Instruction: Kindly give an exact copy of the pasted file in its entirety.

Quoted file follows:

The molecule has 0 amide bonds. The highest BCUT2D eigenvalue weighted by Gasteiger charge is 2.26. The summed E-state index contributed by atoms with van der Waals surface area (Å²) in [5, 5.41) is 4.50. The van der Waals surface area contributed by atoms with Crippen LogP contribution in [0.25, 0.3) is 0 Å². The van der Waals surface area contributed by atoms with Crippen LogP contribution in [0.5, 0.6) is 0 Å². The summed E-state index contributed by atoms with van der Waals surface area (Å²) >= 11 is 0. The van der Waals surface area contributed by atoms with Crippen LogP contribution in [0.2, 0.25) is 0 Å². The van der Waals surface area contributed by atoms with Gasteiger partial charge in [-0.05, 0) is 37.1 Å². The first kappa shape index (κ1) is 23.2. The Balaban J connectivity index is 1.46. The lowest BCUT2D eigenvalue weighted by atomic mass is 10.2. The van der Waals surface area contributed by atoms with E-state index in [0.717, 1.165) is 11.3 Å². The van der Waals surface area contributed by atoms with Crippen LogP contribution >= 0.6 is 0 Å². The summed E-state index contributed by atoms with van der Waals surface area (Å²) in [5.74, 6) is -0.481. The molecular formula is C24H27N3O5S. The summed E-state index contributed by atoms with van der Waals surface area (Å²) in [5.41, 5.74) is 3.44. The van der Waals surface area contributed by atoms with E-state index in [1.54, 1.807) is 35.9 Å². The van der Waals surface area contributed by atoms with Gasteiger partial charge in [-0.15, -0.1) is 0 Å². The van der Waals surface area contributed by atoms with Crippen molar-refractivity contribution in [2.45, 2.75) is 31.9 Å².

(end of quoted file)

The molecule has 0 amide bonds. The highest BCUT2D eigenvalue weighted by Gasteiger charge is 2.26. The summed E-state index contributed by atoms with van der Waals surface area (Å²) in [5, 5.41) is 4.50. The van der Waals surface area contributed by atoms with Crippen LogP contribution in [0.25, 0.3) is 0 Å². The van der Waals surface area contributed by atoms with Crippen LogP contribution in [0.5, 0.6) is 0 Å². The summed E-state index contributed by atoms with van der Waals surface area (Å²) >= 11 is 0. The van der Waals surface area contributed by atoms with Crippen LogP contribution in [0.2, 0.25) is 0 Å². The van der Waals surface area contributed by atoms with Gasteiger partial charge in [-0.05, 0) is 37.1 Å². The first kappa shape index (κ1) is 23.2. The Balaban J connectivity index is 1.46. The lowest BCUT2D eigenvalue weighted by atomic mass is 10.2. The van der Waals surface area contributed by atoms with E-state index in [0.717, 1.165) is 11.3 Å². The van der Waals surface area contributed by atoms with Crippen LogP contribution >= 0.6 is 0 Å². The summed E-state index contributed by atoms with van der Waals surface area (Å²) in [5.74, 6) is -0.481. The molecular formula is C24H27N3O5S. The summed E-state index contributed by atoms with van der Waals surface area (Å²) in [5.41, 5.74) is 3.44. The van der Waals surface area contributed by atoms with E-state index in [1.54, 1.807) is 35.9 Å². The van der Waals surface area contributed by atoms with Gasteiger partial charge in [-0.15, -0.1) is 0 Å². The van der Waals surface area contributed by atoms with Crippen molar-refractivity contribution in [2.45, 2.75) is 31.9 Å².